I'll give myself some credit: after months of practice, I can now hold a single-leg deadlift on my right leg for a few seconds without falling over, but I can't say the same for my left leg — I've just barely missed the coffee table too many times to count.
According to NASM-certified personal trainer Amanda Katz, unilateral movements — like single-leg deadlifts — often reveal these imbalances within the body, and that's not necessarily a bad thing.
"This gives us a chance to move more efficiently and ultimately, get stronger," Katz says. "Like a traditional deadlift, the single-leg deadlift benefits include stronger glutes, hamstrings, and core. But, with this single-leg variation, you can isolate one glute at a time. Plus, a trainer can immediately see if any deficiencies a client may have that is preventing them from moving functionally — i.e. rotated pelvis may indicate trouble moving laterally."
That doesn't mean you have to just deal with falling over, though. Instead of going from zero to 60, work in a single-leg deadlift modification to build up your balance and perfect your form. "I actually coach that clients keep their rear foot planted. This variation is called the staggered stance," Katz says.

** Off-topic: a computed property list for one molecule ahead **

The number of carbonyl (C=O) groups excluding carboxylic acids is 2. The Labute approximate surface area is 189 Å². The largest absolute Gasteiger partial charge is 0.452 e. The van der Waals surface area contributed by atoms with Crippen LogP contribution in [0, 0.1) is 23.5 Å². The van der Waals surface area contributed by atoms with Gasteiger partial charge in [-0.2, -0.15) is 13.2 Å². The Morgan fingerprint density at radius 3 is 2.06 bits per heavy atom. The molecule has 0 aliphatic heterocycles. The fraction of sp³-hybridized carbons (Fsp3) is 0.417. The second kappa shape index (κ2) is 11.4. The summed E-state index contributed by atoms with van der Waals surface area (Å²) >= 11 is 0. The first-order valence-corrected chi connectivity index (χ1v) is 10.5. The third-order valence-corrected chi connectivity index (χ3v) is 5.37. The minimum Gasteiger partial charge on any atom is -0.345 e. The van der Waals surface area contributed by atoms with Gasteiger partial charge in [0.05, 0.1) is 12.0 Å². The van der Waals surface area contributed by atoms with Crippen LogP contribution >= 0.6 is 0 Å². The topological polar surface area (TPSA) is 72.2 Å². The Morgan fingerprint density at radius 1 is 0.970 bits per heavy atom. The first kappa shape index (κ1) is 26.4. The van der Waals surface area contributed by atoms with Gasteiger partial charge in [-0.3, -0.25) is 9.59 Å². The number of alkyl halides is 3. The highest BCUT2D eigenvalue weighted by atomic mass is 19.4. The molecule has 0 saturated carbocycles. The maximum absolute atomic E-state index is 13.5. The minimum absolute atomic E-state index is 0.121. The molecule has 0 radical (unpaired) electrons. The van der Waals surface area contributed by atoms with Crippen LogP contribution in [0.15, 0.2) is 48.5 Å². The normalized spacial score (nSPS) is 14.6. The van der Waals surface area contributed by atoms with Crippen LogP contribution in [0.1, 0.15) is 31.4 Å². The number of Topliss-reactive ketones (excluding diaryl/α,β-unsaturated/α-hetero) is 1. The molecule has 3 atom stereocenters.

Katz suggests hinging the hips to pick up the load and then checking your posture — your shoulders should be back and your chest proud. Then, one foot is placed forward and the other foot is back, placed about 6-8 inches behind them, with the heel off the floor. The front leg should hold 60-80 percent of the load.
"As the client becomes more comfortable here, the rear foot can go back further," Katz says. "This tip is beneficial because the client feels safe executing a hip hinge with a heavy load as the deadlift is intended, as opposed to losing their balance."
Overall, Katz suggests boosting your strength and balance before attempting to lift the rear leg up off the floor.
As for some other tips that'll improve your performance during single-leg deadlifts? Katz says that working on your core strength will not only make it easier for you to lift your leg off the ground, but also protects the back from rounding. It's also not a bad idea to evaluate your workout shoe choice — Katz loves Nike Metcon because it's flat, which helps keep your foot and ankle stable and in touch with the ground.
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